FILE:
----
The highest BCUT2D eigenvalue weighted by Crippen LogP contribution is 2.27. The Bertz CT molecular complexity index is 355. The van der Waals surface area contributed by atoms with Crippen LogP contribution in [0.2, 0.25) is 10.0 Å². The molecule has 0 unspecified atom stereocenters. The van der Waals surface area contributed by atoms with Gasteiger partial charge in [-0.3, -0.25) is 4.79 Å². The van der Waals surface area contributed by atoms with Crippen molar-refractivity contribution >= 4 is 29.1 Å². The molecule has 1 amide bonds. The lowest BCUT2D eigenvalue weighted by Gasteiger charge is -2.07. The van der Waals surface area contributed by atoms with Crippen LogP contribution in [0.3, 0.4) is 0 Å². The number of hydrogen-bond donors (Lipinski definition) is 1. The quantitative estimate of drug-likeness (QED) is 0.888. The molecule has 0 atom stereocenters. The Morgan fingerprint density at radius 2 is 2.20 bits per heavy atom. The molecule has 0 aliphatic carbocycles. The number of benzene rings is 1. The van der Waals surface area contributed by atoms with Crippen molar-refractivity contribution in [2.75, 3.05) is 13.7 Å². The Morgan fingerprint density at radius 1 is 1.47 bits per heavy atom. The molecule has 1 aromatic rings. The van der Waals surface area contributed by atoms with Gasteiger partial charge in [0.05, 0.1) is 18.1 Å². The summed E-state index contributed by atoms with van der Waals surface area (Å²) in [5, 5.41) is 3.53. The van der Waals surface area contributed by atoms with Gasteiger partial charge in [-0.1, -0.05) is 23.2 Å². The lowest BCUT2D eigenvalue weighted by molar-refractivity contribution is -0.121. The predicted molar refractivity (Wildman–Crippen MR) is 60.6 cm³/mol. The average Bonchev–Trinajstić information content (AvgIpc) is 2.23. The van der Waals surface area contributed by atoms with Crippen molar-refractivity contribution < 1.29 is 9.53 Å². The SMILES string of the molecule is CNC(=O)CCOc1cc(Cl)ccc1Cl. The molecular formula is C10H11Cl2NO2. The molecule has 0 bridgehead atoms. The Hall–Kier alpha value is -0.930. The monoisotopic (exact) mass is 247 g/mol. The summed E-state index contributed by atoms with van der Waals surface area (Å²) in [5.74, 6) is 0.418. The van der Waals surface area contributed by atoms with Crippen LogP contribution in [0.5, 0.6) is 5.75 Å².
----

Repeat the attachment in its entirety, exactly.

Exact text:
The highest BCUT2D eigenvalue weighted by Crippen LogP contribution is 2.27. The Bertz CT molecular complexity index is 355. The van der Waals surface area contributed by atoms with Crippen LogP contribution in [0.2, 0.25) is 10.0 Å². The molecule has 0 unspecified atom stereocenters. The van der Waals surface area contributed by atoms with Gasteiger partial charge in [-0.3, -0.25) is 4.79 Å². The van der Waals surface area contributed by atoms with Crippen molar-refractivity contribution >= 4 is 29.1 Å². The molecule has 1 amide bonds. The lowest BCUT2D eigenvalue weighted by Gasteiger charge is -2.07. The van der Waals surface area contributed by atoms with Crippen LogP contribution in [0.3, 0.4) is 0 Å². The number of hydrogen-bond donors (Lipinski definition) is 1. The quantitative estimate of drug-likeness (QED) is 0.888. The molecule has 0 atom stereocenters. The Morgan fingerprint density at radius 2 is 2.20 bits per heavy atom. The molecule has 0 aliphatic carbocycles. The number of benzene rings is 1. The van der Waals surface area contributed by atoms with Crippen molar-refractivity contribution in [2.75, 3.05) is 13.7 Å². The Morgan fingerprint density at radius 1 is 1.47 bits per heavy atom. The molecule has 1 aromatic rings. The van der Waals surface area contributed by atoms with Gasteiger partial charge in [0.05, 0.1) is 18.1 Å². The summed E-state index contributed by atoms with van der Waals surface area (Å²) in [5, 5.41) is 3.53. The van der Waals surface area contributed by atoms with Gasteiger partial charge in [-0.1, -0.05) is 23.2 Å². The lowest BCUT2D eigenvalue weighted by molar-refractivity contribution is -0.121. The predicted molar refractivity (Wildman–Crippen MR) is 60.6 cm³/mol. The average Bonchev–Trinajstić information content (AvgIpc) is 2.23. The van der Waals surface area contributed by atoms with Crippen molar-refractivity contribution < 1.29 is 9.53 Å². The SMILES string of the molecule is CNC(=O)CCOc1cc(Cl)ccc1Cl. The molecular formula is C10H11Cl2NO2. The molecule has 0 bridgehead atoms. The Hall–Kier alpha value is -0.930. The monoisotopic (exact) mass is 247 g/mol. The summed E-state index contributed by atoms with van der Waals surface area (Å²) in [5.74, 6) is 0.418. The van der Waals surface area contributed by atoms with Crippen LogP contribution in [0.5, 0.6) is 5.75 Å².